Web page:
GRAND RAPIDS, Mich. (WOOD) — With the relatively slow month of August almost over, there is considerable talk in Lansing about what may happen next with roads.
The House adjourned on Aug. 19 without approving a plan to provide more funding to road repair as Republican lawmakers faced opposition from Democrats and Gov. Rick Snyder, a Republican. It’s not clear what will happen when legislators return to the Capitol after Labor Day.
But another issue that has been taking up a lot of the oxygen in the room is the scandal involving state Reps. Todd Courser and Cindy Gamrat. They are accused of using taxpayer-funded resources to cover up an affair, and an investigation into the pair revealed “troubling evidence of misconduct,” the speaker of the House said last week.
At least some think that the Courser-Gamrat situation is getting in the way of coming up with a viable roads deal.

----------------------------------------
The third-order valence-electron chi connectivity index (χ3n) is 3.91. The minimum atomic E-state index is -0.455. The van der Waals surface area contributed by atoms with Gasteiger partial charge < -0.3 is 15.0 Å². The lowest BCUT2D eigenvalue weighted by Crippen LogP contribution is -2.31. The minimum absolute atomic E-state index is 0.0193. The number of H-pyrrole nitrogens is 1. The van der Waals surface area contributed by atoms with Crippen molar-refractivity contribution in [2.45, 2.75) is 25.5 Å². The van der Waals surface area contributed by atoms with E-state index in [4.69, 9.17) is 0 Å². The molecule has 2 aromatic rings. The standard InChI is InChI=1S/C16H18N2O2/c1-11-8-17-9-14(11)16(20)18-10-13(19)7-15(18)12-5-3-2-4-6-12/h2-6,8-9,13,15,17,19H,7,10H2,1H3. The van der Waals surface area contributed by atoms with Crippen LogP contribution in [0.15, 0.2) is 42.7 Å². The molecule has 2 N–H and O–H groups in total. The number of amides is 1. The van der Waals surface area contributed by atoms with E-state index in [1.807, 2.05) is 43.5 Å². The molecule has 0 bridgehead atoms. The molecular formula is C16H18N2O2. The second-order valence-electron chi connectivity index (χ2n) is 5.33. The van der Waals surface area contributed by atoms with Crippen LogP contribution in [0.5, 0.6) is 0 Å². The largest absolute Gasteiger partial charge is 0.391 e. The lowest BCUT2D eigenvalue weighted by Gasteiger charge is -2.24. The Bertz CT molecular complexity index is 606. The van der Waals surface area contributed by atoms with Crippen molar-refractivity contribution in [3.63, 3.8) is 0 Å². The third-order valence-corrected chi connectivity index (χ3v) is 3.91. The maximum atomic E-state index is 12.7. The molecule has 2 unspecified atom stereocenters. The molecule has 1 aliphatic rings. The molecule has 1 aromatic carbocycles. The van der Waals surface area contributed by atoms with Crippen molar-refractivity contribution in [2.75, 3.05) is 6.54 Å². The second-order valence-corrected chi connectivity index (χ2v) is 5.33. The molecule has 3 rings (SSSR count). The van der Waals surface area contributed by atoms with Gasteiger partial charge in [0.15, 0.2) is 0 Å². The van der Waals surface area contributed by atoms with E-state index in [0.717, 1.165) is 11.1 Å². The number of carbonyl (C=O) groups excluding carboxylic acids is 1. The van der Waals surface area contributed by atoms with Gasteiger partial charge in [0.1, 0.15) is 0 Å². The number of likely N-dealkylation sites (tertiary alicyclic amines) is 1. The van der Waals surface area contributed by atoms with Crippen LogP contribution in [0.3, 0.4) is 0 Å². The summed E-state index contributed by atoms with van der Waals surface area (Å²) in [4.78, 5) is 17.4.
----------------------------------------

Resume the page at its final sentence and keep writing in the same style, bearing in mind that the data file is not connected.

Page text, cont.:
“It certainly is an unfortunate distraction right now,” House Democratic Leader Tim Greimel said. “The whole thing is unfortunate in a lot of ways. It’s unfortunate for the dignity of the House. It’s unfortunate taxpayers because of these allegations of misuse of public resources. And it’s very unfortunate for the children of the representatives directly involved because it must be a very difficult time for the family.”
“But it’s also very unfortunate in that it is a distraction, and I think most people in the state understand that this is not where we need to be focused,” the representative from Auburn Hills continued. “We need to focus on making sure we’re getting the work of the state done, most importantly getting roads done.”
On this Aug. 30, 2015 episode of “To The Point,” Greimel discusses why he thinks Lansing needs to quit fixating on one issue and start thinking seriously about another when legislators reconvene.